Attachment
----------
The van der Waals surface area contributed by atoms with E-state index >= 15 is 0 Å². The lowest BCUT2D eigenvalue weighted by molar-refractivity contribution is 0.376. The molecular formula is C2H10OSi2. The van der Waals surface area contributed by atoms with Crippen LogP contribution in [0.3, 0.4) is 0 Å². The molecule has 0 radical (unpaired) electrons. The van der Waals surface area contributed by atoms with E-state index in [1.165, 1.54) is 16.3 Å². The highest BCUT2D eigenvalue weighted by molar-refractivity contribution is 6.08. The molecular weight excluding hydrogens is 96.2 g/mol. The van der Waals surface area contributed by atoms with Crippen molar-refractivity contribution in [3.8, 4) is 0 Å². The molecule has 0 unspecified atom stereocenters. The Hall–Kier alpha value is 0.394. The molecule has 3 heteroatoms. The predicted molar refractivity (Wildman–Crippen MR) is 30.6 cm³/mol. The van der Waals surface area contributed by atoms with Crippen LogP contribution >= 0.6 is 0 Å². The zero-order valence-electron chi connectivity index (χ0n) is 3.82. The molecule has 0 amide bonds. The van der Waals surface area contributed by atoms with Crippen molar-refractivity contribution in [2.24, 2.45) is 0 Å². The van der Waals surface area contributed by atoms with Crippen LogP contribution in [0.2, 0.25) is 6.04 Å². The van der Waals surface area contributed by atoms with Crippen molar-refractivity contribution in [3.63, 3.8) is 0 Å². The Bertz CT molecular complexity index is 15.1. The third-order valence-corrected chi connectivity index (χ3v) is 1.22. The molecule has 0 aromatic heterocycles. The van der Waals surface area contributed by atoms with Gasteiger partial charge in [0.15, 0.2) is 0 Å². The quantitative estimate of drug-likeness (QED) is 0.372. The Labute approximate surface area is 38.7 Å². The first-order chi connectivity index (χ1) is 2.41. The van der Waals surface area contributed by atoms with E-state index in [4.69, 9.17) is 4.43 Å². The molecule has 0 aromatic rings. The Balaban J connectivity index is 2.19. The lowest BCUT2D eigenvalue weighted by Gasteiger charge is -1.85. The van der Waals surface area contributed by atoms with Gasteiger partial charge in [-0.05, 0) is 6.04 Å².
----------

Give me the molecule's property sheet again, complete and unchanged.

The van der Waals surface area contributed by atoms with E-state index >= 15 is 0 Å². The lowest BCUT2D eigenvalue weighted by molar-refractivity contribution is 0.376. The molecular formula is C2H10OSi2. The van der Waals surface area contributed by atoms with Crippen LogP contribution in [0.3, 0.4) is 0 Å². The molecule has 0 radical (unpaired) electrons. The van der Waals surface area contributed by atoms with E-state index in [1.165, 1.54) is 16.3 Å². The highest BCUT2D eigenvalue weighted by molar-refractivity contribution is 6.08. The molecular weight excluding hydrogens is 96.2 g/mol. The van der Waals surface area contributed by atoms with Crippen molar-refractivity contribution in [3.8, 4) is 0 Å². The molecule has 0 unspecified atom stereocenters. The Hall–Kier alpha value is 0.394. The molecule has 3 heteroatoms. The predicted molar refractivity (Wildman–Crippen MR) is 30.6 cm³/mol. The van der Waals surface area contributed by atoms with Crippen LogP contribution >= 0.6 is 0 Å². The zero-order valence-electron chi connectivity index (χ0n) is 3.82. The molecule has 0 amide bonds. The van der Waals surface area contributed by atoms with Crippen molar-refractivity contribution in [2.24, 2.45) is 0 Å². The van der Waals surface area contributed by atoms with Crippen LogP contribution in [0.2, 0.25) is 6.04 Å². The van der Waals surface area contributed by atoms with Crippen molar-refractivity contribution in [3.63, 3.8) is 0 Å². The Bertz CT molecular complexity index is 15.1. The third-order valence-corrected chi connectivity index (χ3v) is 1.22. The molecule has 0 aromatic heterocycles. The van der Waals surface area contributed by atoms with Gasteiger partial charge in [0.15, 0.2) is 0 Å². The quantitative estimate of drug-likeness (QED) is 0.372. The Labute approximate surface area is 38.7 Å². The first-order chi connectivity index (χ1) is 2.41. The van der Waals surface area contributed by atoms with E-state index in [4.69, 9.17) is 4.43 Å². The molecule has 0 aromatic rings. The Balaban J connectivity index is 2.19. The lowest BCUT2D eigenvalue weighted by Gasteiger charge is -1.85. The van der Waals surface area contributed by atoms with Gasteiger partial charge in [-0.05, 0) is 6.04 Å².